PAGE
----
Urban Heritage Management: Linking Economic, Social, And Democratic Planning In The Historic Center Of Quito, Ecuador
Concern over the viability of urban heritage management as a tool for equitable economic development and poverty reduction has emerged as international development banks increase lending for culture and heritage. This dissertation examines urban heritage management and its ability to connect social, economic, and democratic issues to promote sustainable urban futures through a case study of Quito, Ecuador. Quito, the first city in Latin America to be recognized as a UNESCO World Heritage Site in 1978, represents a strong example of an internationally financed historic preservation project and the dynamic struggle between the forces of planning and order and spontaneous organization of the city. This dissertation examines the contested role of the historic center: examining the use of heritage as a tool for development and seeks to understand the role multiscalar governance in the redevelopment of heritage sites. It assesses and evaluates this new governance structure and the democratic process, as well as the impacts on civil society, in particular informal vendors who worked in the historic center prior to the initiation of the project. The dissertation shows that heritage can be used as a catalyst for more than conservation and provides new insight into semi-formalization measures and degrees of informality. It also demonstrates that changing perceptions and re-imaging neighborhoods is a slow process which requires more than clearing public spaces and rehabilitating old buildings.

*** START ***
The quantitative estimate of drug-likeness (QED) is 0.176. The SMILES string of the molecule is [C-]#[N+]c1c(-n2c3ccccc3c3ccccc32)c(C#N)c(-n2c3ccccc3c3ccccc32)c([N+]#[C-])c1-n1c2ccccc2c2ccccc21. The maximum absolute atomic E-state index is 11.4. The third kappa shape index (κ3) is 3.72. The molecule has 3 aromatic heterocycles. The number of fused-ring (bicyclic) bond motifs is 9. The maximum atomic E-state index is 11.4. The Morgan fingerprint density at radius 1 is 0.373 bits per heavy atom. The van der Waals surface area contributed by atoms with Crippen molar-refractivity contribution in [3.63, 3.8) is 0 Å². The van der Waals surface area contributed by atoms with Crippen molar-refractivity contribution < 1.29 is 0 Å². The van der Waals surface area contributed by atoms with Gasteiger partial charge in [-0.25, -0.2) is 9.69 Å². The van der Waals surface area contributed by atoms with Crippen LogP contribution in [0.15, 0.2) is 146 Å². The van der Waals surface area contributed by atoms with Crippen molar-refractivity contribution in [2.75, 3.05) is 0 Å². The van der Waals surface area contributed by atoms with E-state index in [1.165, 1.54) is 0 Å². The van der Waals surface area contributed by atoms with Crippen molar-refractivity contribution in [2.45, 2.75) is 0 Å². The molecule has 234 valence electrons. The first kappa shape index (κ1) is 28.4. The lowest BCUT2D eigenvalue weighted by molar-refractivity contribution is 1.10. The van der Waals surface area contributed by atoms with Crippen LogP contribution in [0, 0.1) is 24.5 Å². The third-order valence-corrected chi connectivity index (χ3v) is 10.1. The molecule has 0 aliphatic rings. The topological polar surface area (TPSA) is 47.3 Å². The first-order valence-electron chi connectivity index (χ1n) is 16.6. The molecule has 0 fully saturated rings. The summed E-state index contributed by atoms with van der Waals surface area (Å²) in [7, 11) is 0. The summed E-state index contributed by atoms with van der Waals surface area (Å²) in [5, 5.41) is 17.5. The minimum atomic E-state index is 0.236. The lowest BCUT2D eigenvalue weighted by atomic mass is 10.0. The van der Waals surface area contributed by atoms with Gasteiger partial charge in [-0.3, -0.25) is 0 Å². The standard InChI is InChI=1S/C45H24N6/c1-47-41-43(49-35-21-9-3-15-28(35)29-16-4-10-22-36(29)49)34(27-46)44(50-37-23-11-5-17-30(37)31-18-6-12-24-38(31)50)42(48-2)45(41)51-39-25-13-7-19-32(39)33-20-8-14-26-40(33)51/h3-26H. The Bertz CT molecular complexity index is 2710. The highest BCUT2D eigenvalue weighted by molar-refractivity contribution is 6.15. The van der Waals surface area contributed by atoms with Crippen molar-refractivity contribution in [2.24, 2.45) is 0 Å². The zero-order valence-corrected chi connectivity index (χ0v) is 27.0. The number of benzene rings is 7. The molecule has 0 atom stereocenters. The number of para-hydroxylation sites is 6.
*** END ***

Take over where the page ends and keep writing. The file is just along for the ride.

dissertation or thesis